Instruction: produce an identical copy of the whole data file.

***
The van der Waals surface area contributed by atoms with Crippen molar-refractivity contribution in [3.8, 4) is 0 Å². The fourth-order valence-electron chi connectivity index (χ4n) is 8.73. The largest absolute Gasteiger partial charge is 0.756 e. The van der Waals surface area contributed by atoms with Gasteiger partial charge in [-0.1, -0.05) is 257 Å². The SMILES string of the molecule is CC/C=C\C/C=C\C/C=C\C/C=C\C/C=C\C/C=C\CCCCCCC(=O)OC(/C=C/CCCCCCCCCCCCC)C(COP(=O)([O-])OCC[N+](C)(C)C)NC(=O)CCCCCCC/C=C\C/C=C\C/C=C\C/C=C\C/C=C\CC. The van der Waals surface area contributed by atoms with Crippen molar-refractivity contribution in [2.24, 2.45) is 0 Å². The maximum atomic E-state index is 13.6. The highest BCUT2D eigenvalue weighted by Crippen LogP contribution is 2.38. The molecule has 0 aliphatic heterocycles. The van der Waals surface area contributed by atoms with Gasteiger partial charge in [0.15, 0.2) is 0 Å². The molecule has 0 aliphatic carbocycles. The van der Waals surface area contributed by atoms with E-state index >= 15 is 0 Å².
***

The van der Waals surface area contributed by atoms with Crippen molar-refractivity contribution in [3.8, 4) is 0 Å². The fourth-order valence-electron chi connectivity index (χ4n) is 8.73. The largest absolute Gasteiger partial charge is 0.756 e. The van der Waals surface area contributed by atoms with Gasteiger partial charge in [-0.1, -0.05) is 257 Å². The SMILES string of the molecule is CC/C=C\C/C=C\C/C=C\C/C=C\C/C=C\C/C=C\CCCCCCC(=O)OC(/C=C/CCCCCCCCCCCCC)C(COP(=O)([O-])OCC[N+](C)(C)C)NC(=O)CCCCCCC/C=C\C/C=C\C/C=C\C/C=C\C/C=C\CC. The van der Waals surface area contributed by atoms with Crippen molar-refractivity contribution in [2.24, 2.45) is 0 Å². The maximum atomic E-state index is 13.6. The highest BCUT2D eigenvalue weighted by Crippen LogP contribution is 2.38. The molecule has 0 aliphatic heterocycles. The van der Waals surface area contributed by atoms with Gasteiger partial charge in [0.15, 0.2) is 0 Å². The molecule has 0 aliphatic carbocycles. The van der Waals surface area contributed by atoms with E-state index >= 15 is 0 Å².